Moore v. City of Brentwood, Mo., No. 4:2011cv01205 - Document 6 (E.D. Mo. 2011)

Court Description: OPINION, MEMORANDUM, AND ORDER: IT IS HEREBY ORDERED that the Motion for Temporary Restraining Order and Preliminary Injunction, [Doc. 4], is Denied. Signed by Honorable Henry E. Autrey on 7/18/11. (TRC)
Download PDF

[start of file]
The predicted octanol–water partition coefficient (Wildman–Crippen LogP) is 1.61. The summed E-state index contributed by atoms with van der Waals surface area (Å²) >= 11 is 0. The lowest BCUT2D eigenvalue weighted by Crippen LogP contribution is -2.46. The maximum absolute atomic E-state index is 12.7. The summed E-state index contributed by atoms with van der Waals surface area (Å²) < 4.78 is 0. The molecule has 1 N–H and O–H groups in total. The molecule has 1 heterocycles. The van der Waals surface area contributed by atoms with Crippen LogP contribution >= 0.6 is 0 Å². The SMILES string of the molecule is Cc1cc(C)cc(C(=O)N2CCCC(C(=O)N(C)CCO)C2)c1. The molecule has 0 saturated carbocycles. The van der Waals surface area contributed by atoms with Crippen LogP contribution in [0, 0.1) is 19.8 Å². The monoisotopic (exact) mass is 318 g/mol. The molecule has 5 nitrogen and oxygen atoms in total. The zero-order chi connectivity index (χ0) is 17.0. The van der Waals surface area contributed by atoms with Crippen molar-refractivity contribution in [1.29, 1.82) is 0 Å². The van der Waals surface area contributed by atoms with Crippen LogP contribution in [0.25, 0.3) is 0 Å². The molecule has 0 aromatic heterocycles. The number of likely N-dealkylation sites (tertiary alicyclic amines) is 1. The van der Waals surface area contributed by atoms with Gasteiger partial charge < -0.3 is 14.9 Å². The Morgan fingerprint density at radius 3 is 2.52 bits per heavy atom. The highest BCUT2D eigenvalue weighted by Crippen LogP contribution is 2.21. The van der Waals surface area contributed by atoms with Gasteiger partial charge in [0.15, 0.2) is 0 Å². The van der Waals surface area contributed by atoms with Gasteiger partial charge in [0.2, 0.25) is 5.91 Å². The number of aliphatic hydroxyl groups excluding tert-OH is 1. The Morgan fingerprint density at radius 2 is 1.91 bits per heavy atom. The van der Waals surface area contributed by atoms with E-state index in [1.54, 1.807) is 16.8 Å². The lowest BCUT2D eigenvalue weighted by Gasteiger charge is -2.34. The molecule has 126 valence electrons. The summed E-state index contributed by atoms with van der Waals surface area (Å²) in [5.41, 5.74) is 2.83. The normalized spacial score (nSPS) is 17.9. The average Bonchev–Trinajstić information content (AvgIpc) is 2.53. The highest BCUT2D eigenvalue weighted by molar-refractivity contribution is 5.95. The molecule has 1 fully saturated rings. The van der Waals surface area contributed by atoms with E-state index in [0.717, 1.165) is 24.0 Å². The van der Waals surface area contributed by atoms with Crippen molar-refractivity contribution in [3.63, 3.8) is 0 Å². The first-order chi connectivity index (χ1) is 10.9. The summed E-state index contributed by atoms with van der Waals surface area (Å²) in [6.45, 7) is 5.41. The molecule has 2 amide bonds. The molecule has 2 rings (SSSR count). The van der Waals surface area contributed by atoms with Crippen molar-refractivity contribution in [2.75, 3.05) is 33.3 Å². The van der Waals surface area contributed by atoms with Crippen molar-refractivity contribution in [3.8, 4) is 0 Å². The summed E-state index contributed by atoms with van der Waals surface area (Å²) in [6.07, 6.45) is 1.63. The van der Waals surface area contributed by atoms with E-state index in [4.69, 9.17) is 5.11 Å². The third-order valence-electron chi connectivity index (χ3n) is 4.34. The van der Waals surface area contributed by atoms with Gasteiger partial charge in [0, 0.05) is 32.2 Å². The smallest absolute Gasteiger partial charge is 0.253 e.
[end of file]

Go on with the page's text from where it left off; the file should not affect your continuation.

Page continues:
UNITED STATES DISTRICT COURT EASTERN DISTRICT OF MISSOURI MICHAEL MOORE, ) ) ) ) ) ) ) ) ) Plaintiff, v. CITY OF BRENTWOOD, Defendant. Case No. 4:11CV1205 HEA OPINION, MEMORANDUM AND ORDER This matter is before the Court on Plaintiff s Motion for Temporary Restraining Order and Preliminary Injunction, [Doc. No. 4], seeking an Order restraining Defendant from enforcing Chapter 13, art IX, § 13-202 of the Municipal Code of the City of Brentwood. A hearing on the motion was held on July 12, 2011 wherein arguments were heard. No evidence was presented at the hearing. For the reasons set forth below, the Motion is denied. Facts and Background Plaintiff filed this action under the provisions of 42 U.S.C. § 1983, for an alleged violation of his First Amendment rights of free speech. The facts giving rise to this action are not in dispute. On May 31, 2011, Plaintiff sent an email to counsel for the City of Ladue advising that on June 2, 2011, a group known as "Citizens Against Racial Profiling" (CARP) was going to hold a peaceful demonstration on the McKnight Bridge over Interstate 64/40 for the alleged prejudicial treatment by the City of Ladue against African American motorists. The demonstration was postponed until June 3, 2011. On June 3, 2011, around 3:15 p.m., Plaintiff and two other members of CARP assembled on the Bridge and hung, using plastic zip ties, a 4 foot by 8 foot sign on the guardrail fencing of the Bridge facing east so that the westbound traffic could read the sign. The sign read: "Black Drivers Caution Racial Profiling Ahead." After Defendant had received a telephone call from the City of Ladue, at about 3:37 p.m., Brentwood Police Officer Dan Retzlaff arrived on the scene and informed Plaintiff that it was against City Ordinance to hang the sign on an overpass. Plaintiff informed the Officer that the Bridge was not owned by the City of Brentwood, but by the State and was constructed using United States federal funding as part of the I-64/40 project, and requested that the City cite the ordinance or state law that supported Retzlaff's contentions. Retzlaff indicated that he did not know. Retzlaff requested that Plaintiff remove the sign. Plaintiff indicated that he would not do so, and thereafter, Retzlaff cut the sign down from the guardrail fencing and allegedly did damage thereto in the process. Retzlaff informed -2- Plaintiff that the sign would be confiscated. Around 3:41 p.m., Brentwood Officer Chris Gibson and Ladue Police Chief Wooten arrived at the scene. Gibson requested Plaintiff and the other two individuals present to produce state identification. Gibson was unable to cite to the law that was allegedly being violated. After being detained and questioned for nearly 45 minutes, Retzlaff returned the sign. Plaintiff and the other individuals were allowed to leave. On June 6, 2011, Plaintiff emailed a letter to Defendant regarding the incident. In this email, Plaintiff stated that he believed his First Amendment rights had been violated, and asked for a citation to the law supporting Defendant's actions. Defendant failed to respond. On June 7, 2011, Plaintiff submitted a request for records pursuant to the "Sunshine Act" wherein he requested a copy of Defendant's incident report. On June 22, 2011, Plaintiff sent another emailed letter to Defendant, again requesting the ordinance or state law deemed to have been violated on the Bridge on June 3, 2011. On June 22, 2011, Defendant replied by email stating that the ordinance which was allegedly violated was Brentwood Municipal Ordinance Code § 13-202 and RSMo § 229.150. Discussion -3- In Dataphase Systems, Inc. v. C.L. Systems, Inc., 640 F.2d 109 (8th Cir. 1981), the Court of Appeals for the Eighth Circuit set out the factors for determining if a temporary restraining order or preliminary injunction should be issued. Id. at 113. These factors are (1) the threat of irreparable harm to the movant; (2) the state of balance between this harm and the injury that granting the injunction will inflict on other parties litigant; (3) the probability that movant will succeed on the merits; and (4) the public interest. Id. The burden of proving that the relief should be awarded rests entirely on the movant. Watkins Inc. v. Lewis, 346 F.3d 841, 844 (8th Cir. 2003), citing Goff v. Harper, 60 F.3d 518, 520 (8th Cir. 1995). The irreparable harm factor focuses on the harm or potential harm to the plaintiff of defendant s conduct or threatened conduct. Dataphase, 640 F.2d at 114. A plaintiff seeking preliminary injunction must establish that it is likely to suffer irreparable harm in the absence of preliminary relief. Winter v. Natural Res. Def. Council, Inc., --- U.S. ----, 129 S.Ct. 365, 374 (2008). Significantly, the Eighth Circuit has consistently held that irreparable harm occurs when a party has no adequate remedy at law, typically because its injuries cannot be fully compensated through an award of damages. General Motors Corp v. Harry Brown s, LLC, 563 F.3d 312, 319 (8th Cir. 2009). An irreparable injury is an -4- injury of such a nature that money damages alone do not provide adequate relief. Hinz v. Neuroscience, Inc., 538 F.3d 979, 986 (8th Cir. 2008). If damages will adequately compensate plaintiffs for their injury, injunctive relief is not appropriate. See Kelly v. Golden, 352 F.3d 344, 353 (8th Cir.2003). Moreover, it is also well established that the absence of a finding of irreparable injury is alone sufficient ground for denying a preliminary injunction. Failure to show irreparable harm is an independently sufficient ground upon which to deny a preliminary injunction. Watkins, 346 F.3d at 844; see also General Motors Corp., 563 F.3d at 320; Beacon Theatres, Inc. v. Westover, 359 U.S. 500, 506- 07 (1959) ( The basis of injunctive relief in the federal courts has always been irreparable harm and inadequacy of legal remedies. ); Adam-Mellang v. Apartment Search, Inc., 96 F.3d 297, 299 (8th Cir.1996); Bandag, Inc. v. Jack's Tire & Oil, Inc., 190 F.3d 924, 926 (8th Cir.1999)(same). When there is an adequate remedy at law, a preliminary injunction is not appropriate. Modern Computer Sys., Inc. v. Modern Banking Sys., Inc., 871 F.2d 734, 738 (8th Cir.1989). Likelihood of Success on the Merits In defining the parameters of a speaker's First Amendment right of access to public property, the Supreme Court looks first to the nature of the forum the public -5- entity is providing. The existence of a right of access to public property and the standard by which limitations upon such a right must be evaluated differ depending on the character of the property at issue. Perry Educ. Ass'n v. Perry Local Educators' Ass'n, 460 U.S. 37, 44 (1983). The greatest protection is provided for traditional public fora areas such as streets and parks that, since time out of mind, have been used for purposes of assembly, communicating thoughts between citizens, and discussing public questions. Id. at 45 (quotations omitted). Content-based exclusions from such a forum must be narrowly drawn and necessary to serve a compelling state interest. Content-neutral regulations must be narrowly tailored to serve a significant government interest, and leave open ample alternative channels of communication. Id. The same protection is provided to speakers in a designated public forum, defined as public property which the State has opened for use by the public as a place for expressive activity. Id. In this case, the public forum is the fencing along the Highway 64/40 overpass. Nothing has been presented to the Court that this overpass fencing has traditionally been used for public expression. The overpass fences are also not designated public fora because they have not been opened by the government for public discourse. Significantly, "[t]he -6- government does not create a public forum by inaction or by permitting limited discourse, but only by intentionally opening a nontraditional forum for public discourse. Cornelius v. NAACP Legal Def. & Educ. Fund, 473 U.S. 788, 802 (1985); Victory Through Jesus Sports Ministry Foundation v. Lee's Summit R-7 School Dist., 640 F.3d 329, 334 (8th Cir. 2011). In determining whether the government intended to create a designated public forum, the Supreme Court has considered the nature of the property and its compatibility with expressive activity, as well as the policy and practices of the government. Cornelius, 473 U.S. at 802. The nature of the property is an overpass over a highway, under which traffic flows. Fences on highway overpasses may be compatible with expressive activity and could be used for the posting of signs for motorists. At the same time, however, fences on overpasses are also incompatible with expressive activity, for each message displayed serves inevitably to distract drivers' attention from the road to some degree. Turning to the practices and policies of the government, Section 13-202 provides: No person shall paint, post, place, hang, suspend or affix any advertisement card, poster, sign, banner or streamer, of any nature, or for any purpose, or shall cause the same to be done on or to any curbstone, flagstone or any other portion of any street or sidewalk, or upon any tree or lamppost standing or erected on any public street, -7- alley or other public place, or upon any pole erected upon any public street, alley or other public place, which pole is used to carry telephone wires or cables, electric light wires or other electric conductors, or to any hydrant, bridge or other public structure within this city; provided, that nothing in this section shall apply to any official notice required by law or ordinance to be posted by public officers. Section 229.150 provides: 1. All driveways or crossings over ditches connecting highways with the private property shall be made under the supervision of the overseer or commissioners of the road districts. 2. Any person or persons who shall willfully or knowingly obstruct or damage any public road by obstructing the side or cross drainage or ditches thereof, or by turning water upon such road or right-of-way, or by throwing or depositing brush, trees, stumps, logs, or any refuse or debris whatsoever, in said road, or on the sides or in the ditches thereof, or by fencing across or upon the right-of-way of the same, or by planting any hedge or erecting any advertising sign within the lines established for such road, or by changing the location thereof, or shall obstruct said road, highway or drains in any other manner whatsoever, shall be deemed guilty of a misdemeanor, and, upon conviction, shall be fined not less than five dollars nor more than two hundred dollars, or by imprisonment in the county jail for not exceeding six months, or by both such fine and imprisonment. 3. The road overseer of any district, or county highway engineer, who finds any road obstructed as above specified, shall notify the person violating the provisions of this section, verbally or in writing, to remove such obstruction. Within ten days after being notified, he shall pay the sum of five dollars for each and every day after the tenth day if such obstruction is maintained or permitted to remain; such fine to be recovered by suit brought by the road overseer, in the name of the road district, in any court of competent jurisdiction. -8- Accordingly, the official policy of Defendant is not to allow any banners, signs, or advertising devices to be affixed to highway overpasses.1 When public property is not by tradition or designation a public forum, the controlling public entity may limit expressive activity as long as the regulation on speech is reasonable and not an effort to suppress expression merely because public officials oppose the speaker's view. Perry, 460 U.S. at 46, 103 S.Ct. 948; Christian Legal Soc'y Chapter of the Univ. of Cal., Hastings College of the Law v. Martinez, U.S. , 130 S.Ct. 2971, 2984(2010). Reasonableness Control over access to a nonpublic forum may be based on the subject matter of the speech, on the identity or status of the speaker, or on the practical need to restrict access for reasons of manageability or the lack of resources to meet total demand. See Cornelius, 473 U.S. at 806 09, 105 S.Ct. 3439. The restriction on access must be reasonable in light of the purpose which the forum at issue serves. Perry, 460 U.S. at 49, 103 S.Ct. 948. But a restriction need not be the most reasonable or the only reasonable limitation. Cornelius, 473 U.S. at 808, 105 S.Ct. 3439. The reasonableness of a restriction on access is supported when substantial alternative channels remain open for the restricted communication. Perry, 460 U.S. at 53, 103 S.Ct. 948. Victory 640 F.3d at 334. 1 Although Plaintiff argues that the prohibition only applies to "advertising" messages and none other, the proper reading of the Ordinance establishes that the word "advertising" modifies the word "cards, " and is merely one type of item prohibited, in addition to the other enumerated items. -9- Allowing members of the public to simply fasten and affix banners or signs over the public roadway without any standards of sign attachment, or controls as to size, location, illumination, and material requirements poses a variety of significant safety risks. Foremost among these risks is that such signs or banners could easily become dislodged by the elements of wind and rain or by acts of vandalism, causing such banners or signs to plummet to the highway below. This could seriously jeopardize life and property, especially along the State highway system where posted speed limits in limited access State highways and freeways range from 50 to 70 mph. Moreover, any person placing such signs and using tools to do so could endanger vehicles in the roadway below as the result of tools falling onto the highway or upon vehicles traversing the location. In addition, it is important to prevent saturation of messages at any one location, and that allowing numerous banners of all sorts on overpasses in the direct view of drivers in and of itself poses a potentially significant distraction to motorists on the highway below. "The First Amendment does not demand unrestricted access to a nonpublic forum merely because use of that forum may be the most efficient means of delivering the speaker's message." Cornelius, 473 U.S. at 809. Plaintiff does not dispute that he was not prohibited from standing on the overpass on the west side where there is a sidewalk. This manner of expression clearly diminishes the possible threats to motorists below from an accidental falling of the sign. Likewise, there is nothing to indicate that Plaintiff was prohibited from - 10 - demonstrating in any other public forum of the City of Brentwood. Viewpoint Neutrality Plaintiff has presented nothing to establish that the restrictions herein, i.e., Defendant's prohibition from affixing signs to the overpass had anything to do with the message contained on his sign. Rather, the prohibition is completely content neutral, as it prohibits all such signs regardless of the message. Defendant's Ordinance and the State Statute place the restrictions in a viewpoint neutral manner. Therefore, Plaintiff has failed to establish a likelihood of success on the merits of his claims. Irreparable Harm Plaintiff argues that he has suffered and continues to suffer irreparable harm as a result of Defendant's "illegal" actions. He claims that he "wants to continue to engage in constitutionally protected speech right now upon the Bridge and would do so, except that § 13-202 prevents Moore and punishes him by fine or imprisonment or both fine and imprisonment. In addition, Moore will suffer further irreparable harm if the City uses its police powers to enforce Missouri state statute § 229.150, which is not within the limits of the City's authority to enforce." Plaintiff's argument fails by reason of the fact the Ordinance does not prohibit him from engaging in constitutionally protected speech "right now upon the Bridge." Plaintiff was not prohibited from displaying his sign on the overpass, rather, he was prohibited from affixing his sign to the fencing based on the - 11 - Ordinance. Moreover, Plaintiff fails to cite any authority for his argument that Brentwood police officers are not authorized to enforce the laws of the State of Missouri. Balance of the Harm It appears to the Court that this factor favors defendant. While Plaintiff has numerous alternative means to engage in constitutionally protected speech besides attaching a sign to the fencing of the guardrail overpass, were the Court to allow Plaintiff to attach his sign, Defendant would have to constantly patrol the overpass to ensure the safety of the motorists based on the foreseeability of falling signs2 and disruption of the flow of traffic and injury to persons . Public Interest This factor is inextricably intertwined with the discussion of the likelihood of success on the merits. In balancing the reasonableness of the restrictions with Plaintiff's constitutional right to free speech, the public interest is best served in this instance by the restrictions which have arisen from the need to ensure the safety of the motorists traveling on the highway. Clearly, the public interest is best served by keeping the highway free of falling signs, if possible. While it is indisputable that freedom of speech is a most fundamental right, it is elementary and likewise indisputable the right is not so absolute as to jeopardize the safety of 2 The use of the plural "signs" is necessary, even though only one sign is at issue by reason of the fact that if Plaintiff is allowed to attach a sign to the guardrail, Defendant would be precluded from prohibiting others from attaching signs containing constitutionally protected speech. - 12 - others. Conclusion Plaintiff has failed to satisfy his burden of establishing the requisite criteria necessary for the Court to grant the extraordinary remedies of a temporary restraining order and preliminary injunction. Accordingly, IT IS HEREBY ORDERED that the Motion for Temporary Restraining Order and Preliminary Injunction, [Doc. 4], is Denied. Dated this 18th day of July, 2011. ________________________________ HENRY EDWARD AUTREY UNITED STATES DISTRICT JUDGE - 13 -